Nat Bosa’s Biggest Career Challenges

With a career that’s spanned over 50 years and two continents, it’s clear that Nat Bosa’s professional life has reached a level of success that many can only dream of. But like any entrepreneur navigating an ever-changing market, there have been a few challenges along the way.

“This is a thrilling ride. The thrill is to survive the close calls and come back on top,” he said at the NAIOP Annual Icon Lunch earlier this month. And given what he says were the hardest times in the business, it’s no wonder he’s earned the reputation as a resilient visionary that’s had a major impact on communities across North America.



Seattle: 1976-1978

Admitting he was too impatient and anxious to buy something, Bosa purchased 240 units in Seattle for $6.1 million dollars in 1976. However, what he didn’t realize is that he needed takeout financing from a U.S. bank, which at the time was incredibly difficult to receive. Bank after bank, they continued to deny him of an account. He was growing more worried as time was quickly running out. It wasn’t until his accountant called one bank’s head office, who said all they had to do was open an account and put $50,000 in it in order to receive the loan. Bosa did it that day, and was able to receive the loan – just in the nick of time.

Vancouver: 1981

“We used to be very well off, and very quickly we were not well-off.”

In the early 80s, the Canadian government was waging a war on inflation. In an effort to counter it, the central bank drove interest rates higher. As a result, interest rates reached record highs of 24%. Bosa admits pleading with banks not to pull the plug on him as he struggled to make payments on his current projects. He notes that it was through constant communication and staying true to his word that they never did close him down. Many developers were not so lucky.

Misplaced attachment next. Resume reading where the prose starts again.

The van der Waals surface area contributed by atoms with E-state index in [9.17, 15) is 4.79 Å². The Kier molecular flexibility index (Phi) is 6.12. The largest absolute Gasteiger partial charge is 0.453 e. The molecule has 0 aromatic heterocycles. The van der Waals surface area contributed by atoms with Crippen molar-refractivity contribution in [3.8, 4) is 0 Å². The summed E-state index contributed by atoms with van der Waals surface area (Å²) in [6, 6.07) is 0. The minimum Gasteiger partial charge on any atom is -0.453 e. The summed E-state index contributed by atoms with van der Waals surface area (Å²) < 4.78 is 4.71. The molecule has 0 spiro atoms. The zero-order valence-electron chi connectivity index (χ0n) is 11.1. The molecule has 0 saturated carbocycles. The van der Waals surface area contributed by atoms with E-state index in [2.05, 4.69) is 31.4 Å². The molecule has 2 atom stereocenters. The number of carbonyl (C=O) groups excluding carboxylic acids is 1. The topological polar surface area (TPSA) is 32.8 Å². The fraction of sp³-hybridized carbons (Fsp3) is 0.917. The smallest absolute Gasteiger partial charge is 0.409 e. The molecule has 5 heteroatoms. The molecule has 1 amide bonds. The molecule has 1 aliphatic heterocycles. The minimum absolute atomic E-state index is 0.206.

San Diego: 2008


When Lehman Brothers announced they were declaring bankruptcy in 2008, it affected millions people across the globe, and real estate was no exception. With a strong presence in San Diego, Bosa said that during The Great Recession they went without a sale for a very long time, having to stop all projects. While these were eventually re-launched, they lost hundreds of millions of dollars during this economic downturn.

Though he faced professional challenges throughout his career, Nat Bosa always trusted his instincts. When asked what it takes to succeed in business, he listed the following attributes: courage, vision, integrity, the ability to move quickly, and flexibility. However, he said the most important thing is that every decision “has to feel good”. 

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